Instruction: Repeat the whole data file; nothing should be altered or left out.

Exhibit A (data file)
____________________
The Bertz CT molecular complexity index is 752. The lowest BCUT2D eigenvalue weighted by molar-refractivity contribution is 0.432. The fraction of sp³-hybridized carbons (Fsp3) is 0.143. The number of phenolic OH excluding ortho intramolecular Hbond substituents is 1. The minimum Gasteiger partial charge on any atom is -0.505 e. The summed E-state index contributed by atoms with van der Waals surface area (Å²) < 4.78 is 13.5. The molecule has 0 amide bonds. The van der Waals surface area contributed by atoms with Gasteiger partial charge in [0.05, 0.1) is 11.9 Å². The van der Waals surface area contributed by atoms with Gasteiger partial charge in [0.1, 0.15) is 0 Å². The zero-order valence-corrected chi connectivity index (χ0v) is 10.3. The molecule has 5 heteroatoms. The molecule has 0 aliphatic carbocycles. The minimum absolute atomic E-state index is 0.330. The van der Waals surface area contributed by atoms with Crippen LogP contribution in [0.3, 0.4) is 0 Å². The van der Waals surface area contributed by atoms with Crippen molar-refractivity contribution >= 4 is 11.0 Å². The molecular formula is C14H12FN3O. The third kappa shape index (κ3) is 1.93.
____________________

The Bertz CT molecular complexity index is 752. The lowest BCUT2D eigenvalue weighted by molar-refractivity contribution is 0.432. The fraction of sp³-hybridized carbons (Fsp3) is 0.143. The number of phenolic OH excluding ortho intramolecular Hbond substituents is 1. The minimum Gasteiger partial charge on any atom is -0.505 e. The summed E-state index contributed by atoms with van der Waals surface area (Å²) < 4.78 is 13.5. The molecule has 0 amide bonds. The van der Waals surface area contributed by atoms with Gasteiger partial charge in [0.05, 0.1) is 11.9 Å². The van der Waals surface area contributed by atoms with Gasteiger partial charge in [0.1, 0.15) is 0 Å². The zero-order valence-corrected chi connectivity index (χ0v) is 10.3. The molecule has 5 heteroatoms. The molecule has 0 aliphatic carbocycles. The minimum absolute atomic E-state index is 0.330. The van der Waals surface area contributed by atoms with Crippen LogP contribution in [0.3, 0.4) is 0 Å². The van der Waals surface area contributed by atoms with Crippen molar-refractivity contribution >= 4 is 11.0 Å². The molecular formula is C14H12FN3O. The third kappa shape index (κ3) is 1.93.